Recently, the holy month of Ramadan, a time of appreciation and respect for oneself in the religion of Islam ended. As a Muslim, this month has a lot of impact on my life. There is a lot of preparation that goes into Ramadan that many don’t know actually helps an average daily routine.
What is Ramadan?
Ramadan, as I mentioned, is the holiest calendar month in the Islamic religion. It is a month of prayer, forgiveness, and a time where family and friends spend valuable time. It lasts for around 30 days, and for each day a fast is completed. Muslims awaken before sunrise to pray and have a bite to eat and something to drink. We then refrain from drinking or eating until sunset. We then break our fast and begin the process or the next day. The goal is to cleanse the soul, in a mental aspect and a physical aspect.
It is pretty sad to say that this Ramadan had been the second one during the COVID-19 Pandemic, which shows how fast it went by. This month is meant to be spent with loved ones and people you hold close to you. It was pretty difficult to see a lot of family during this time. The positive I took out of that is to appreciate the ones you hold close to your heart and the ones who show love to you. When I did see family, I felt a lot closer to them than I had ever before.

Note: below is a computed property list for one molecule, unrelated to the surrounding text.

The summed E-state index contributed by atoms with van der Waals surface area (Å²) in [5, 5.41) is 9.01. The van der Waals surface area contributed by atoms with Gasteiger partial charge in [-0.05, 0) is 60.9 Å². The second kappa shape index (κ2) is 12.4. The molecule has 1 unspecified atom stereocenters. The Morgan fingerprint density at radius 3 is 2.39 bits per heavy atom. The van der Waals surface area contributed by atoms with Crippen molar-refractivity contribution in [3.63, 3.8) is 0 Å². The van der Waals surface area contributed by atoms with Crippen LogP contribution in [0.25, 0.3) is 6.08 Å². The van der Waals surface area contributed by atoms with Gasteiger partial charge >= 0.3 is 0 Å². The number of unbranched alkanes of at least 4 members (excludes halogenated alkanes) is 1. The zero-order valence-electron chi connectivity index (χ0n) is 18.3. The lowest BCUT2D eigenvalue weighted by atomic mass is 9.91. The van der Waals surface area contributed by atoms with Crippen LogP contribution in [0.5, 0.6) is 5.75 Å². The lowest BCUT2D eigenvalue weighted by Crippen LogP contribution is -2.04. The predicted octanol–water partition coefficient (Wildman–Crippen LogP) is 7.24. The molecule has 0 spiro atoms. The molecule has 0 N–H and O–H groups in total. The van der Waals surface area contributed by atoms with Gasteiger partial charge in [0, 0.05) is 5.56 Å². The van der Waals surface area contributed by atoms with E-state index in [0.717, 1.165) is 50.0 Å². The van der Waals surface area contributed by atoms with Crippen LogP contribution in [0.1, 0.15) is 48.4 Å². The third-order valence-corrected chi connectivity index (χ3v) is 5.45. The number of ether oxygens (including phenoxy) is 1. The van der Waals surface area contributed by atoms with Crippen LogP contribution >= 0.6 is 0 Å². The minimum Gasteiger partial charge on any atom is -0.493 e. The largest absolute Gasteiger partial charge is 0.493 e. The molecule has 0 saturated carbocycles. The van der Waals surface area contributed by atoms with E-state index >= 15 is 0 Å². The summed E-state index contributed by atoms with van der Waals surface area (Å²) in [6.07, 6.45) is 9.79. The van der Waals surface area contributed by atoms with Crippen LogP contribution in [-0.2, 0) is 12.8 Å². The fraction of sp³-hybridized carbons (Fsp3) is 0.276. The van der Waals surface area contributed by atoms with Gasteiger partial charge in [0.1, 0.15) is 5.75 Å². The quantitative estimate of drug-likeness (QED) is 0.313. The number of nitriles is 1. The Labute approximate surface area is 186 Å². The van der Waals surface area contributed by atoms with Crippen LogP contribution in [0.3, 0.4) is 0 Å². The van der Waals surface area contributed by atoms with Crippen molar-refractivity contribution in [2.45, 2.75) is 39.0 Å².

The food is also something that plays a large role in Ramadan. It usually includes traditional Arab dishes, such as Melfoof, Makulba, and many more delicious traditional dishes. These plates are plates I have been eating since I was a young kid, but they have a different taste to me during this special month, especially when your grandmas put extra love in these meals.
First 10 Days and Last 10 Days
One of the hardest parts of Ramadan comes in the first ten days. We are faced with multiple challenges, such as Burger King commercials or Coca Cola ads in front of our face. These are the type of moments that cause you to grow firm within yourself, as you begin to understand there is more worth than having a sense of satisfaction to eat or drink.
The last ten days of Ramadan are the most important days of the year. This is the time of the month where you really put all of your heart into practicing your religion. It represents the time where Islam began, and it’s the period of time where you will be the closest you’ve ever been with God.
Ramadan is a month where I feel like I can let go of all my stress and weight carrying on my shoulders from this short life. Many people view it as something they can never do, but I view it as something that I look forward to doing.